• FreeWire announced a new 66,000 square foot global headquarters in Newark, CA, a $20 million investment that will focus on R&D and manufacturing of ultrafast EV charging equipment and more than 200 well-paying engineering and manufacturing jobs in electrification and clean energy across the community.
  • ABB E-Mobility recently commenced production of DC Fast Chargers from its new facility in Columbia, SC. This $4 million investment follows previous commitments to add 125 jobs across its operations at its Sugarland, Texas training center and Southern California product development and research facility.
  • Siemens has expanded its electric vehicle (EV) charging manufacturing footprint with the recent selection of Carrollton, Texas, to serve as its second U.S. EV charger manufacturing hub. This announcement builds on the more than $140 million Siemens has newly invested across its electrical products manufacturing sites in Grand Prairie, Texas, and Pomona, California, facilities that serve critical infrastructure markets and support union jobs. The new facility, expected to be fully operational in Spring 2023. Siemens is also a partnering with the Electric Vehicle Infrastructure Training Program (EVITP) by developing curriculum to ensure a skilled talent pipeline of American EV charger installation workers.
  • EverCharge, a provider of turnkey EV charging solutions, is opening a new 30,000 square foot production factory in Hayward, CA and plans to double its factory workforce by mid-2023.
  • Lincoln Electric, long-time welding giant, has announced a new product line of DC fast chargers that leverages core manufacturing and engineering capabilities in power supply technology at its facility in Cleveland, Ohio.
  • FLO, a North American EV charging network operator and smart charging solutions provider, announced a $3 million investment in its first U.S. assembly facility located in Auburn Hills, Michigan earlier this month. By 2028, the facility will help FLO bring 250,000 charging stations to American drivers, create, and support upwards of 730 jobs, and bolster Michigan’s economy by $76 million.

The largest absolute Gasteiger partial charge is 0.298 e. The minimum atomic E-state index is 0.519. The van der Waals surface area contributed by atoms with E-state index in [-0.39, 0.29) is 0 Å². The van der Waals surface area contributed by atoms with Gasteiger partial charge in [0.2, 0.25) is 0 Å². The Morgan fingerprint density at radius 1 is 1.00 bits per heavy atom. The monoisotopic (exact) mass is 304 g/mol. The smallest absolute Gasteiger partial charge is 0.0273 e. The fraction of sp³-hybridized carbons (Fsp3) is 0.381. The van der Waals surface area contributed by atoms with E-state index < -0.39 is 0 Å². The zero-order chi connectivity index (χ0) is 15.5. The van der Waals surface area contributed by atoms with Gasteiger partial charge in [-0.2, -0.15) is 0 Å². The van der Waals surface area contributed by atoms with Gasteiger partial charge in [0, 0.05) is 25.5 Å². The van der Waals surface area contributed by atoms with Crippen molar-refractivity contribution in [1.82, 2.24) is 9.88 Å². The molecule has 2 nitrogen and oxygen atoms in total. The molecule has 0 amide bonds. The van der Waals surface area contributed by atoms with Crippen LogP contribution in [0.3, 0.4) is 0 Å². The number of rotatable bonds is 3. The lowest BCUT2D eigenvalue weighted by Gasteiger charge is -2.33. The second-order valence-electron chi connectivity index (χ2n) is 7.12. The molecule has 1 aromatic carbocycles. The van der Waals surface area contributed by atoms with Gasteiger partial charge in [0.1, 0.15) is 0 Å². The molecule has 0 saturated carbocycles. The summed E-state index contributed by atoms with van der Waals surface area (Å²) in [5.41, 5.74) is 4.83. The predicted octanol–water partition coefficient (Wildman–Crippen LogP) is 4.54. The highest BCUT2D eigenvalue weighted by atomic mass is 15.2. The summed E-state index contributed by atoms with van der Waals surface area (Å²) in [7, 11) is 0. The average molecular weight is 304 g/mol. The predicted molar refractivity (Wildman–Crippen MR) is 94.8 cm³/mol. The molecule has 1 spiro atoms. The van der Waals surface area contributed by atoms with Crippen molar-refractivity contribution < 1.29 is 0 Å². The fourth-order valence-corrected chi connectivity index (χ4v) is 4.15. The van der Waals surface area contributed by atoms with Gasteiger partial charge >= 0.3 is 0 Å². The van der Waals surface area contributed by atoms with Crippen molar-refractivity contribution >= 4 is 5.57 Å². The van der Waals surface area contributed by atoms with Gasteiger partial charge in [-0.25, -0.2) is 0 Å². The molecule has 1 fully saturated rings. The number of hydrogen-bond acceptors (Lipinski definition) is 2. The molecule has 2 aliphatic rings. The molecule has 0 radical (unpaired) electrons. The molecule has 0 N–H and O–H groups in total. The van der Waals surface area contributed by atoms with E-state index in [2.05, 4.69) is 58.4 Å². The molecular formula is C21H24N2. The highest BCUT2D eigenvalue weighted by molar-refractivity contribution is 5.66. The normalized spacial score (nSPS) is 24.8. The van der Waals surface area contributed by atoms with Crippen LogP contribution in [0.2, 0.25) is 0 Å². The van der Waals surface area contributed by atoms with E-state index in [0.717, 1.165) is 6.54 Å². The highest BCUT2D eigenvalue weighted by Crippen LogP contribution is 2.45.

• EdgeEnergy will be investing $150 million in the Ohio economy to build 3 phase power converters for DC Fast Chargers, adding 60 new manufacturing and engineering jobs over the next 24 months.
  • Blink will expand its Bowie, Maryland facility by 30,000sq ft, investing $49M over 10 years and create 60 new jobs to produce L2 Chargers. Additionally, in 2023, Blink will announce a new 200,000sq ft. manufacturing plant for DC fast chargers investing a total $156M over 10yrs, creating 160 new jobs.
  • ChargerHelp! and SAE International’s Sustainable Mobility Solutions have announced a partnership to assist in the EV charging workforce development for the next generation of Certified Electric Vehicle Service Equipment (EVSE) Maintenance Technicians. The EVSE Field Technician Program will certify skills needed by EVSE field technicians to diagnose, report and help repair technical components of the charging equipment, including hardware and software issues. Within the next two years, this national program will help more than 3,000 trainees from low-income, disadvantaged, typically underrepresented communities, and those transitioning from other industries reach these technology-forward jobs;
  • Mercedes-Benz USA and the Department of Labor announced a national partnership to create pathways for students from 16 to 24 years of age toward good-paying jobs as auto technicians, including potential employment with Mercedes-Benz. Job Corps will now offer students opportunities to study high-voltage and electric vehicles, and training opportunities with high-voltage vehicles at the following campuses: Earle C. Clements Job Corps in Morganfield, Kentucky; Westover Job Corps in Chicopee, Massachusetts; Edison Job Corps in Edison, New Jersey; and Clearfield Job Corps in Clearfield, Utah. The Job Corps network currently has 121 centers in all 50 states, the District of Columbia and Puerto Rico; and,
  • Qmerit, a provider of Distributed Workforce Management solutions for EV charging and other electrification technologies in North America, plans to perform over 120,000 EV and electrification jobs at residential and mid-market commercial properties in 2023. This expansion builds on the more than 250,000 Level 2 charging systems and hundreds of thousands of related electrification technologies that Qmerit has installed to date. In addition, Qmerit will facilitate access to EVITP training and certification for its network of over 12,000 electricians through the Qmerit Resource Center. This platform helps grow a diverse and climate-conscious workforce by connecting small- and medium-size electrical contractors, more than 15% of which are minority and disadvantaged businesses, with individuals looking to begin or repurpose their careers in the electric and EV sectors.

For more information on these announcements visit driveelectric.gov. See here for a more comprehensive list of investments in EV charging in the United States.